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Market Leader Intermediate 3rd edition SB

UNIT 7 •• CULTURES

UNIT 7 •• CULTURES Idioms a Complete the idioms in the sentences below with the words in the box_ end eye eye fire foot water water WEJJ., j.. Gl?!" DOWN to BUSINESS, NOWOf.IRT 'NavE BROKEN Tt-IfO ICE . • • I Y 1 Small talk is one way to break the . i " . when meeting someone for the first time. 2 I was thrown in at the deep . . . ......... when my company sent me to run the German office. I was only given two days' notice to get everything ready. 3 We don't see eye to ..... ....... with our US parent company about punctuality. We have very different ideas about what being 'on time' means. It's a question of culture. 4 I got into hot . ........... with my boss for wearing casual clothes to the meeting with the potential Japanese customers. 5 I really put my ............ in it when I met our Spanish partner. Because I was nervous, I said 'Who are you?' rather than 'How are you?'. 6 I get on like a house on ............ with our Polish agent; we like the same things and have the same sense of humour. 7 When I visited China for the first time, I was like a {ish out of.. so different, and I couldn't read any of the signs! . .. Everything was 8 My first meeting with our overseas clients was a real that style of negotiation before. ... -opener. I hadn't seen I!I )>> CD 1.47 Listen to eight people using the idioms from Exercise A and check your answers_ II Consider the context of each idiom in Exercise A and decide which have: a) a positive meaning b) a negative meaning. m Match the idioms in Exercise A (1-8) to the correct meanings (a-h)_ a) given a difficult job to do without preparation b) quickly have a friendly relationship with someone c) feel uncomfortable in an unfamiliar situation d) sayar do something without thinking carefully, so that you embarrass or upset someone e) disagree with someone f) an experience where you learn something surprising or something you did not know before g) make someone you have just met less nervous and more willing to talk h) get into trouble See the DVD-ROM for the i-Glossary. V D Work in pairs or small groups_ Discuss the following. 1 What tips do you have for breaking the ice at meetings with new clients/people from other cultures? 2 Talk about a place you have visited which was a real eye-opener. 3 Describe a situation when you a) put your foot in it b) felt like a {ish out afwater c) got into hot water d) were thrown in at the deep end. 68 scanned for Paul Jennings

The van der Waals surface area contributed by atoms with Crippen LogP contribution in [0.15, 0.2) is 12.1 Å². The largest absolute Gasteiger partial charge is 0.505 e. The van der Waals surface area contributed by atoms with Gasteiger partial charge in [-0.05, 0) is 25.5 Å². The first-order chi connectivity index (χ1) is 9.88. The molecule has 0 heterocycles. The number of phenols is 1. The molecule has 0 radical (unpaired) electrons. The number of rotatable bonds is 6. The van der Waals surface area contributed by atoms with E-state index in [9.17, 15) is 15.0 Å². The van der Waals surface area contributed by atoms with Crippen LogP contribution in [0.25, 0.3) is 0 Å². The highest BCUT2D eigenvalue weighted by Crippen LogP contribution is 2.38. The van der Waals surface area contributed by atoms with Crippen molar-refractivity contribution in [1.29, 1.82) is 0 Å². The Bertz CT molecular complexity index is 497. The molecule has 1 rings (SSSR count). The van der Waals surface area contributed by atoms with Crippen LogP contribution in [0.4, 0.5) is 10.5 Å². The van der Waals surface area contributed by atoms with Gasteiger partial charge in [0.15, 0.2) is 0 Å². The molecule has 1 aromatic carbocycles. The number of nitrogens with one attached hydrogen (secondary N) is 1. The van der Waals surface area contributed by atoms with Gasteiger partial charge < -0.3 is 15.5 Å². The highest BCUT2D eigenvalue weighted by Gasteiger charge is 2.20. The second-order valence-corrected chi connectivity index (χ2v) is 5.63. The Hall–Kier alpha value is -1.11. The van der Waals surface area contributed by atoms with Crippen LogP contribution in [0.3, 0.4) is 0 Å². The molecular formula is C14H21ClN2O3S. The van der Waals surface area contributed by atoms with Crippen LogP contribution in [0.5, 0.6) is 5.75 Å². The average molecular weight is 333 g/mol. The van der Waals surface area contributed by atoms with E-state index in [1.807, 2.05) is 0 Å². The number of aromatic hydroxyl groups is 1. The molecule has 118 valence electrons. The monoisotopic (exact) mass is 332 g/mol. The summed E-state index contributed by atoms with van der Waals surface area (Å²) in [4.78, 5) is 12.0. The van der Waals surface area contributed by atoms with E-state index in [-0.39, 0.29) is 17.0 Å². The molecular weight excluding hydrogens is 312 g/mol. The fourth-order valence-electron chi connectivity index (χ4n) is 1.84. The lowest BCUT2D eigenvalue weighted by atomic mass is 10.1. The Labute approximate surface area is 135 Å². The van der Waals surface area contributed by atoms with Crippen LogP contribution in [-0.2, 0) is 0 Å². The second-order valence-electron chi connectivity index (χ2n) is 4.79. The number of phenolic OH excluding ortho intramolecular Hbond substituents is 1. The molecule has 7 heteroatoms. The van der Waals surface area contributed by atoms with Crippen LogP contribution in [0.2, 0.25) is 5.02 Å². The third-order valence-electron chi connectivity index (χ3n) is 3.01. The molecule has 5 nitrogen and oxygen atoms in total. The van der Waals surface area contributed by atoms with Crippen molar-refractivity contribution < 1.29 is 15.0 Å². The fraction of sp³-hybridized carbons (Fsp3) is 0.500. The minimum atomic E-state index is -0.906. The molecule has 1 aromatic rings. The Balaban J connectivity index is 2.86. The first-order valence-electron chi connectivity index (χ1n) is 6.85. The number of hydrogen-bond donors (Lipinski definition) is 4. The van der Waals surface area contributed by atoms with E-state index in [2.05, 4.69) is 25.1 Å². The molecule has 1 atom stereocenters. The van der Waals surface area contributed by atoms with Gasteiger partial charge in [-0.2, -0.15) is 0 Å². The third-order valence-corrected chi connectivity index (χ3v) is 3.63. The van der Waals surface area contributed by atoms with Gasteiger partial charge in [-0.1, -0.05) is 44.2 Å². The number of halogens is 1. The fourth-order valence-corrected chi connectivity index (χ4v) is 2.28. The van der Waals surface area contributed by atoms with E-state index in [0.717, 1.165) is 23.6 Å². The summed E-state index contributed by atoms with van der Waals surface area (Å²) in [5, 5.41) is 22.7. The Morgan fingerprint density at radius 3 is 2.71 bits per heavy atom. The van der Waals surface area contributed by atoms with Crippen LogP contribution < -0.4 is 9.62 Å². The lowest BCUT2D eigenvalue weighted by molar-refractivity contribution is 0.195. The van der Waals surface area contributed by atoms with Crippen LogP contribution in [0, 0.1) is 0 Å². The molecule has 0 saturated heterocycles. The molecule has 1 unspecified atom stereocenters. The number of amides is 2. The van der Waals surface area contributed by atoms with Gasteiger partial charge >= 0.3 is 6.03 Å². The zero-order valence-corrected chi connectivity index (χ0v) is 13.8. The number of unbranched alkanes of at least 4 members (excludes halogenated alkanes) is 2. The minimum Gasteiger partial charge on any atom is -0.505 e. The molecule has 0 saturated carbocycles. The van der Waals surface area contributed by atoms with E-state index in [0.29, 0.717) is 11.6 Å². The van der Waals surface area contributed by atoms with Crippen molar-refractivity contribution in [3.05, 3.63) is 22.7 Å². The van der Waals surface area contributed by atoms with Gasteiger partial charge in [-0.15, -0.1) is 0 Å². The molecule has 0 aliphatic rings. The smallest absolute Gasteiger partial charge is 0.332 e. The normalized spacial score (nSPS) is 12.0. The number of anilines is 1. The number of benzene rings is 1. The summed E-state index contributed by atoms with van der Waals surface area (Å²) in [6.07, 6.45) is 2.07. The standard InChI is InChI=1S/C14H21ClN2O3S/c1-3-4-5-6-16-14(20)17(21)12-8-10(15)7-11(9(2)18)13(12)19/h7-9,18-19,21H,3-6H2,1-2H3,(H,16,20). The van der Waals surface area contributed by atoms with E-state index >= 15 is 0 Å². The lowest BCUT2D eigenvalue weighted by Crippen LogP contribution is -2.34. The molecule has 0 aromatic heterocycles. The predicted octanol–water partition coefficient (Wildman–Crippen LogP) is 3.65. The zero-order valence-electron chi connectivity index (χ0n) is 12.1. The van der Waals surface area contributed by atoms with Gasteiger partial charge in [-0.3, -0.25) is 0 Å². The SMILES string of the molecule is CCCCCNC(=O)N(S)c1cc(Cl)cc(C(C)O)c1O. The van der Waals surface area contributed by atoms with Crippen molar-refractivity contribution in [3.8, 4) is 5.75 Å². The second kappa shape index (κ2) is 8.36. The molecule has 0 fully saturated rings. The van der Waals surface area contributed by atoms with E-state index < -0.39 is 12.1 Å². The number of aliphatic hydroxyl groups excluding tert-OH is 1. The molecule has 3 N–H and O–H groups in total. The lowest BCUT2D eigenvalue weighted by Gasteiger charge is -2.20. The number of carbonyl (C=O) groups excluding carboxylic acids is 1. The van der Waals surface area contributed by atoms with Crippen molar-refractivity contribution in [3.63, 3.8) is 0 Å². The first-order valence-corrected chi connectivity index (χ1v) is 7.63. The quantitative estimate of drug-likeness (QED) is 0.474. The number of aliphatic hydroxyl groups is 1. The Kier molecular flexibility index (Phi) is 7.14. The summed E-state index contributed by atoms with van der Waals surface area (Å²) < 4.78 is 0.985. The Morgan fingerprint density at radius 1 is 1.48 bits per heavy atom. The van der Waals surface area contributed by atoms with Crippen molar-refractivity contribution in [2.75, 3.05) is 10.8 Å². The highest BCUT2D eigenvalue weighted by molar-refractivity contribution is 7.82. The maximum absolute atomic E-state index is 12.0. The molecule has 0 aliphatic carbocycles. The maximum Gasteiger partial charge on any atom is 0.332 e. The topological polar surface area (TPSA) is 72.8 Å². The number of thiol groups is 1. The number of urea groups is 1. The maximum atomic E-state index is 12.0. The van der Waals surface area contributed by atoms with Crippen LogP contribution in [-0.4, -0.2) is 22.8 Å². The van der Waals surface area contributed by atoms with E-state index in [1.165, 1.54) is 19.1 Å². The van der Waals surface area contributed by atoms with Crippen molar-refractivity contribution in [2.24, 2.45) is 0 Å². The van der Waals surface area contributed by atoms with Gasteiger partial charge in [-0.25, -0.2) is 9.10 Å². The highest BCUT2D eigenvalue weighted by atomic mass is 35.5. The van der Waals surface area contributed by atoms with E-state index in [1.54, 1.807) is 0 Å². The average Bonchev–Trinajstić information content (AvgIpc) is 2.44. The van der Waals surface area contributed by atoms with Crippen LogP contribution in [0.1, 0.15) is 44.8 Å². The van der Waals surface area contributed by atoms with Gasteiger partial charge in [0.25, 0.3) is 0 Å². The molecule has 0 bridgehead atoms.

_M"IiI! Culture shock UNIT 7 •• CULTURES Read the article below quickly and decide which of the following (1-5) are: a) referred to in a positive way in the text b) referred to in a negative way in the text c) not referred to at all. 1 understanding the culture of the country you are living in 2 asking British colleagues personal questions when you meet them for the Rrst time 3 hiring staff who are flexible and tolerant 4 providing staff with practical support 5 looking at the role of the spouse (husband or wife) in the selection of candidates for overseas postings. D Read the article again and answer the questions. 1 What things are people from different countries in an organisation: a) likely to have in common b) likely not to have in common? 2 What is 'cultural awareness'? II Work in pairs. What do you think should be covered in a cultural training course? m Write a paragraph using information from the article and giving tips to people doing business in the UK. Standard Bank overcomes culture shock It is increasingly common for multinational businesses to send employees on international assignments, but without the right cross-cultural 5 skills, staff will often struggle. Wayne Mullen. Head of Learning and Development at Standard Bank, discusses the impact that cultural challenges can have on employees 10 relocating to another country. In order to be successfully transferred. employees must understand the host-country culture, he argues. Colleagues from different countries 15 might share similar professional knowledge and skills within a single international organisation, but their ways of working, social skHls, body language and ways of doing 20 business are likely to be completely different. They may have different patterns of behaviour which need to be understood and appreciated in order for everyone to work together 25 successfully. For example, while it may be acceptable for Chinese office workers in Hong Kong to use the doordose button on a lift no matter how many people are also getting in, doing 30 such a thing in London would make people extremely angry. It is common for South Africans to ask personal questions of their counterparts shortly after being introduced, while a 35 British colleague may perceive this as impolite and inappropriate. Latin Americans' need for personal space is much less than that of their British colleagues. 40 Global companies should never underestimate the effect that culture can have on international aSSignments. Cultural awareness is much more than simply knowing (15 about a country's history and geography. It is about understanding how and why cultures work differently. It is also important to understand your own cultural make-up in order 50 to work more effectively, maximise teamwork and strengthen global competence. The Standard Bank group operates in 38 different countries, and 55 its London office alone has 56 nationalities. This wide range of nationalities needs to communicate effectively in order to work as one team. The bank recognised that in 60 order to harmonise working practices within its culturally diverse office, it needed to provide foreign workers with a meaningful understanding of British business culture and communication 65 styles. It also needed to offer practical support which allowed employees to cope with the challenges of living and working in an unfamiliar environment; their reactions to day-to-day issues 70 such as the weather, public transport and social etiquette are often the most visible manifestations of culture shock. Standard Bank has engaged Communicaid, a European culture and 75 communication skills consultancy, to design a tailored training solution which introduces delegates to some of the key cultural differences that they are likely to face in the UK. scanned for Paul Jennings from Finance Week 69